Mark My Words

Mark Segal, PGN publisher, is the nation’s most-award-winning commentator in LGBT media. You can follow him on Facebook at or Twitter at

It’s the last week of August — or what are known as the lazy, hazy last days of summer. Soon schools will open and, as many of us will recall, many teachers will ask their assembled students, “What did you do with your summer vacation?”

You might have noticed that this summer has been slightly different for me, but that comes after five years of constant motion. People keep saying they can’t keep up with me and asking when I’m going to slow down. Well, that question has been answered this summer.

To the entire LGBT community: Let’s begin as a community to state the truth without putting lipstick on a pig. Personally, it sickens me when I see someone from GLAAD or HRC on television calling conversion therapy “praying the gay away.” That is downright as truthful as a Donald Trump tweet, and might show how we attempt to soften our message for consumption by the mainstream. Or, it might hide something very sad: our own attempt to not accept what has been done to us as a collective community for years — and that, my friends, is torture.

There is a belief in the newspaper biz that summer is the time for columnists to step away from issues of the day and have a conversation with their readers. That conversation should take the form of letting your readers know more about you and engaging on why they like or dislike the work you put out each week. 

I’m writing this column on Jason’s and my third wedding anniversary. Since marriage is something new for our community, and us, I thought I’d share what has been a learning process.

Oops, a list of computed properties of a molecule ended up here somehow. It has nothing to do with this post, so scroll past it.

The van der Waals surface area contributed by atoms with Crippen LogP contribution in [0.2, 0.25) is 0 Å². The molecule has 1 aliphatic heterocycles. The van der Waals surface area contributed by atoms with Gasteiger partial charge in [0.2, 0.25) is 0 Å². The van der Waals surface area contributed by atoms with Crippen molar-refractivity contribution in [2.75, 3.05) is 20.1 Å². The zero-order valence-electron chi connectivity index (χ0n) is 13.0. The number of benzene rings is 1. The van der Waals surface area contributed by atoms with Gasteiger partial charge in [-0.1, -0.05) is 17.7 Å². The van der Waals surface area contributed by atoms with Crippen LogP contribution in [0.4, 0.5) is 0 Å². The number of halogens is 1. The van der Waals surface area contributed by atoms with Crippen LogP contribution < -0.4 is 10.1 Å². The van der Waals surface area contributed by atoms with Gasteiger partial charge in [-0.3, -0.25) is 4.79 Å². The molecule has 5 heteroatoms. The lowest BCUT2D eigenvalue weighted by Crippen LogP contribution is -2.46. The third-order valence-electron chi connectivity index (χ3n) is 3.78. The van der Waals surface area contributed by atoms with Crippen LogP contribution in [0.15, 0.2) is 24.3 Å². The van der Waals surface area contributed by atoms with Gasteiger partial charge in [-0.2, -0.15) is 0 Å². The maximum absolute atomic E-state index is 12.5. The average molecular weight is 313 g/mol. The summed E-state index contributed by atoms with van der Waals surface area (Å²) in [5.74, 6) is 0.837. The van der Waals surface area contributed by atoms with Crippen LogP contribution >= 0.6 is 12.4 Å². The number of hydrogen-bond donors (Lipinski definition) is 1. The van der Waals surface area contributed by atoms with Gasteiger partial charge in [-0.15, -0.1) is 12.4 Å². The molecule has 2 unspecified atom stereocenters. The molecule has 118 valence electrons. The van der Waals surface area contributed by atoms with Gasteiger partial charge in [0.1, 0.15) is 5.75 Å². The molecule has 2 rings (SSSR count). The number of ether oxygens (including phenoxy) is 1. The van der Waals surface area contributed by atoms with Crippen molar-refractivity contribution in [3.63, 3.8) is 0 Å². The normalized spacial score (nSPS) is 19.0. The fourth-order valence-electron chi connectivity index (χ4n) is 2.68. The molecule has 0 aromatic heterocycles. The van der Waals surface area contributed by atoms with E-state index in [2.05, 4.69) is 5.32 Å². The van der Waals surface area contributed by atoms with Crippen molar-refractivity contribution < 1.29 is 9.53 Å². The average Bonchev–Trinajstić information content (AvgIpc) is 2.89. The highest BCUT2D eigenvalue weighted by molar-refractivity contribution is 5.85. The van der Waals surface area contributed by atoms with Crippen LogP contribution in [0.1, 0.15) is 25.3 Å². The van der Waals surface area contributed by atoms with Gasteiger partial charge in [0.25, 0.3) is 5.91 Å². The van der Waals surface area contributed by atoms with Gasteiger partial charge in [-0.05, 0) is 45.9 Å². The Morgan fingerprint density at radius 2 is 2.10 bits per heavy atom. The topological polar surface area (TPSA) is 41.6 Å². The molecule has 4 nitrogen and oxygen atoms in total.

There is no question that the rainbow flag has become the symbol of our community’s fight for equality. And that flag that the community embraces has gone through changes but never any that have been so publicized as the recent updates that were made to it in Philadelphia. That makes me want to ask, What’s all the fuss about? 

Pride is very special to me, since I helped in the first Gay Pride march in 1970. At that time it was not a “Gay Pride” march, but rather a march to show — using today’s terms — our resistance to society’s portrayal of us. It was also a celebration of what we created in the year since the Stonewall Riots. But mostly, it was a statement that we no longer would be in the closet. We were out loud and in your face!

Last Friday night, Jason and I were in the car going to do our weekly grocery shopping when I received the news. I looked at Jason and asked, “Is it me, or the hype around me?” He smiled and said, “A little of each” and asked me what I thought. My answer has never changed: I’ve always believed it’s passion and a good editor.

Heads up, LGBT America. Did you know that there is about to be a national Equality March for Unity and Pride in Washington, D.C., on June 11? Chances are you may not, since the people/group “organizing” it seem to have forgotten a simple rule when putting together a public demonstration: Invite the public and then communicate the facts so people will know the importance of the event, support its goals and know where, when and what to expect.

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